He’ll be departing this summer for Ghana for several months of traction, followed by corrective surgery. He is now busy saving money to support his sisters in his absence from Ethiopia, which could be up to 8 months. And he said to us today “Without Facebook, I’d be without hope.” So, Mark Zuckerberg – thank you for Facebook!
Photos and story used with full permission.
Akewak walked into our clinic at our JDC SPINE PROGRAM a few years ago at the age of 12, and said to us, in English “I need your help, I have a bad back.” “That’s what we’re here for,” Dr. Rick replied with a smile.
Akewak had a lumbar kyphosis – a congenital fusion of several bones in his lumbar spine. It’s quite rare, but we see it every year. On exam he also had unequal shoulder blades, he was born without a thumb, and he was born with an extra blood vessel in the heart which normally closes at birth, a PDA (patent ductus arteriosus). We diagnosed a condition called VACTERL syndrome. At the age of 5, he had heart surgery to close the PDA. After the surgery, he was still weaker than his friends, but played still attempted to play sports with them.
It all seemed to make sense. But when Dr. Rick carefully examined Akewak with a stethoscope, he thought that he heard a PDA. He said to his
assistant “I have no idea what I’m listening to – it sounds like a PDA, but that’s been closed.” Akewak was referred to the best echo doctor in Ethiopia. He returned with an astounding result: indeed, he had a huge PDA (13 mm), plus “inadvertent ligation of the left pulmonary artery.” When doctors went to cut the PDA, they cut the pulmonary artery instead! Akewak was living on 1 lung. He had potentially dangerously high blood pressure in his lungs. It might even be too late to operate! And what might be done? We could only speculate.
Akewak walked into our office thinking that his back was his main problem. Dr. Rick sat down with Akewak’s parents and explained that his main problem right now is his heart – botched surgery truly threatened his life. His father, a policeman, said “Doctor, we are Christians. We believe God will help.”
We contacted physicians all over the world on his behalf. Children’s Hospital of Colorado accepted him for free treatment. We brought him to Denver. After intensive testing, doctors found that he was operable. After great discussion, surgeons decided on a single surgery. They removed the PDA, and then, in a great surgical feat, constructed a new pulmonary artery out of the pericardium (outside lining of the heart). A separate team stabilized his spine. He lived with a wonderful host family. And attended the Jewish Dayschool. And he gave the first gift at a major fundraising event.
Akewak returned to Ethiopia to heal. But his spine deformity was greatly increasing. Later, he was sent to the FOCOS Hospital in Ghana. In a delicate 6.5 hour operation, Dr. Boachie completely removed 3 vertebrae (L1-L3) and instrumented T7-S1.
Akewak is now back in Ethiopia. His heart is healthy. His spine is straight. Now at the top of his high school class. Dr. Rick recently told Akewak “Often in life, people never get a second chance. God has given you two new chances. Do something great with your life.”
Akewak’s name means “Gift of God” in his Oromo language. “My life is amazing,” he replied, “I will become a doctor.”
We recently had the visit of newlyweds Jamie and Zvi Kresch. Zvi, an international ophthalmologist, was in Ethiopia teaching and helping upgrade skills of local eye doctors. We asked if they might be able to help us by taking time to photograph some of our village projects.
Thus, one recent Friday, they found themselves in a pickup truck, pulling into the hot, dusty village of Gorgor, 25 miles from the Sudan border. The center of the village has a primary school with a tattered Ethiopian flag flying bravely, and many round tukuls/huts made of sticks and mud.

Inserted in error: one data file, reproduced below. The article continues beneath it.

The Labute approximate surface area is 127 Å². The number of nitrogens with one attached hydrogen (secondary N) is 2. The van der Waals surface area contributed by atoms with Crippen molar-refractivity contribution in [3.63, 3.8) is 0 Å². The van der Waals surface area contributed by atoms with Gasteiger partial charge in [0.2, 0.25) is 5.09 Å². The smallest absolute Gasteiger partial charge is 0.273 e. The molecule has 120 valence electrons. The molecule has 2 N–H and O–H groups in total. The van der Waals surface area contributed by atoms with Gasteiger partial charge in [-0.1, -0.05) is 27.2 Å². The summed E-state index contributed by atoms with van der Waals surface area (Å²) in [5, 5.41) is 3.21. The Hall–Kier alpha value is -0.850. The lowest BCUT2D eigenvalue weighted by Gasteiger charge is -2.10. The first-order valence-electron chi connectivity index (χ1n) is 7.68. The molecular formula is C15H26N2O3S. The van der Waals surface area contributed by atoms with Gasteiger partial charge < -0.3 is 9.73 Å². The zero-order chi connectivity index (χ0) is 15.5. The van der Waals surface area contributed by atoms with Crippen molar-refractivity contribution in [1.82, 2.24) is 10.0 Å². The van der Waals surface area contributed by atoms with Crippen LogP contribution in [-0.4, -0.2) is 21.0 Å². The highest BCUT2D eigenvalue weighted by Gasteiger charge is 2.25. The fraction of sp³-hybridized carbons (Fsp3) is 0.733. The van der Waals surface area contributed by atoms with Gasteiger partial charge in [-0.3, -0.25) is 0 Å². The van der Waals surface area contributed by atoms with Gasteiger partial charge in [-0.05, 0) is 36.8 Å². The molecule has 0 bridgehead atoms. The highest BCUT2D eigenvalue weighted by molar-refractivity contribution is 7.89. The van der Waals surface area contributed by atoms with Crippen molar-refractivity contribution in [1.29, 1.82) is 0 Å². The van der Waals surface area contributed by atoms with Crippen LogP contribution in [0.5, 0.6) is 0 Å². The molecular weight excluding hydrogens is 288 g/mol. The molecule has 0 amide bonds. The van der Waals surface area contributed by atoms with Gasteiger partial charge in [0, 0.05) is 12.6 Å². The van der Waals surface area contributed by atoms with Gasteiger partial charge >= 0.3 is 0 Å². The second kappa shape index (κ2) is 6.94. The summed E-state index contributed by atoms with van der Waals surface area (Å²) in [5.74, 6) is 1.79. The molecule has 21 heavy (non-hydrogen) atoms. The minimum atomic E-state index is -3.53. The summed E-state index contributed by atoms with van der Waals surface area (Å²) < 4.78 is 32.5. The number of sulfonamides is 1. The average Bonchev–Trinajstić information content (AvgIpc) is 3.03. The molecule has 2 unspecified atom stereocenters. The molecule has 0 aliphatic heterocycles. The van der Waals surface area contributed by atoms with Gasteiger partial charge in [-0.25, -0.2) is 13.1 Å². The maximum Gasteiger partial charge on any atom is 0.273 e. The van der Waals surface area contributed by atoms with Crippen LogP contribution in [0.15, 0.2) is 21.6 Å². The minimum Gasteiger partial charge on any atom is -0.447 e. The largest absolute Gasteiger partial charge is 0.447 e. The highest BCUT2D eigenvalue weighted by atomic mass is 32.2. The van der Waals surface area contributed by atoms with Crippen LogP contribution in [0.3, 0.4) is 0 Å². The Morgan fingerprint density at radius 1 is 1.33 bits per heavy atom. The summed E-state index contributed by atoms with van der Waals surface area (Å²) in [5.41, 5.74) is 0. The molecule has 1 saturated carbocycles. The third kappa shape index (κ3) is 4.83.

This village of 200 families, which had 1 well – 1 inadequate well, which goes dry, where women wait for hours to fill water containers, and where fights break out over water.
Knowing that JDC has built over 200 functioning wells in Ethiopia, a friend named Moshe funded a new well here, in honor of their wedding. As they pulled into the village, they saw 2 wells – the old and the new, with a line of donkeys carrying gerry-cans of water, and both men and women pumping the water from the new well.
Noting their arrival, the villagers started making speeches, thanking them for the well. They were embarrassed – they were the photographers, not the builder and not the donor.
And then the sign came out announcing that this was actually a wedding gift, which they learned about nearly a year after their marriage.
Jamie commented: “We thought we were doing a favor and going into the countryside, we were amazed to learn that we were actually visiting our most unique wedding gift.” Zvi used the opportunity to encourage all the kids to study hard and do well with their lives. And Moshe commented “This is a gift which keeps giving – a lot nicer than candlesticks or new dishes. Every day it’s helping keep hundreds of people alive.”
Munira is a 10 year old girl who was carried into our office on her mom’s back in July, 2013. The family of 5 lives in a mud house without water – they use a neighborhood latrine. She was newly paralyzed. We pieced together the story: she had TB of the spine which had not been treated, she fell off a chair, and her unstable spine damaged the spinal cord. She could not walk at all. On exam she was hyperreflexic, had + Babinsky response, but still had some feeling in her legs as well as some knee movement, but no toe movement. We immediately did CT scan, MRI, and started her on TB treatment. Her mom delivered her to the airport, piggy-back the following week. She flew to FOCOS Hospital in Accra. At FOCOS Hospital, she had 10 weeks of traction, and then major surgery and lots of physical therapy. Now she is delighted to walk on her own, using a walker. She has the rest of this year to recover, then restart school. Her goal? To become a doctor! Congratulations Munira, we admire your courage. Story and photos presented with permission